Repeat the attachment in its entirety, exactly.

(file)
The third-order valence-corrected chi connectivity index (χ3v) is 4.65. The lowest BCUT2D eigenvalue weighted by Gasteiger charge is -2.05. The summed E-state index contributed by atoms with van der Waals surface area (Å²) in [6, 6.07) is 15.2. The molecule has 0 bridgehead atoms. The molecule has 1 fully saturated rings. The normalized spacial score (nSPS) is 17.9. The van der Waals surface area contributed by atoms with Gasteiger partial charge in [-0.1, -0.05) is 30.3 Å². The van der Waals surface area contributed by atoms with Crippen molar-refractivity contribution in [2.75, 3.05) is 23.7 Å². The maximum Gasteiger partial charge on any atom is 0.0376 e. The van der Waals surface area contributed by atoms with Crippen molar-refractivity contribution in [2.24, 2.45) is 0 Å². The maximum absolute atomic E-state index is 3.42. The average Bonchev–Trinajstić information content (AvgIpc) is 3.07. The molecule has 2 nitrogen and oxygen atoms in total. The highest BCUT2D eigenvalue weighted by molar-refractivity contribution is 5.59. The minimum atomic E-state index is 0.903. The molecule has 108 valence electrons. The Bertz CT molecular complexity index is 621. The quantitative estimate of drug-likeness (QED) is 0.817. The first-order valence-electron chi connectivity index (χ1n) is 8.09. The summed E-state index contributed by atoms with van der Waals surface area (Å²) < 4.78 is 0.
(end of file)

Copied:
The third-order valence-corrected chi connectivity index (χ3v) is 4.65. The lowest BCUT2D eigenvalue weighted by Gasteiger charge is -2.05. The summed E-state index contributed by atoms with van der Waals surface area (Å²) in [6, 6.07) is 15.2. The molecule has 0 bridgehead atoms. The molecule has 1 fully saturated rings. The normalized spacial score (nSPS) is 17.9. The van der Waals surface area contributed by atoms with Gasteiger partial charge in [-0.1, -0.05) is 30.3 Å². The van der Waals surface area contributed by atoms with Crippen molar-refractivity contribution in [2.75, 3.05) is 23.7 Å². The maximum Gasteiger partial charge on any atom is 0.0376 e. The van der Waals surface area contributed by atoms with Crippen molar-refractivity contribution in [2.24, 2.45) is 0 Å². The maximum absolute atomic E-state index is 3.42. The average Bonchev–Trinajstić information content (AvgIpc) is 3.07. The molecule has 2 nitrogen and oxygen atoms in total. The highest BCUT2D eigenvalue weighted by molar-refractivity contribution is 5.59. The minimum atomic E-state index is 0.903. The molecule has 108 valence electrons. The Bertz CT molecular complexity index is 621. The quantitative estimate of drug-likeness (QED) is 0.817. The first-order valence-electron chi connectivity index (χ1n) is 8.09. The summed E-state index contributed by atoms with van der Waals surface area (Å²) < 4.78 is 0.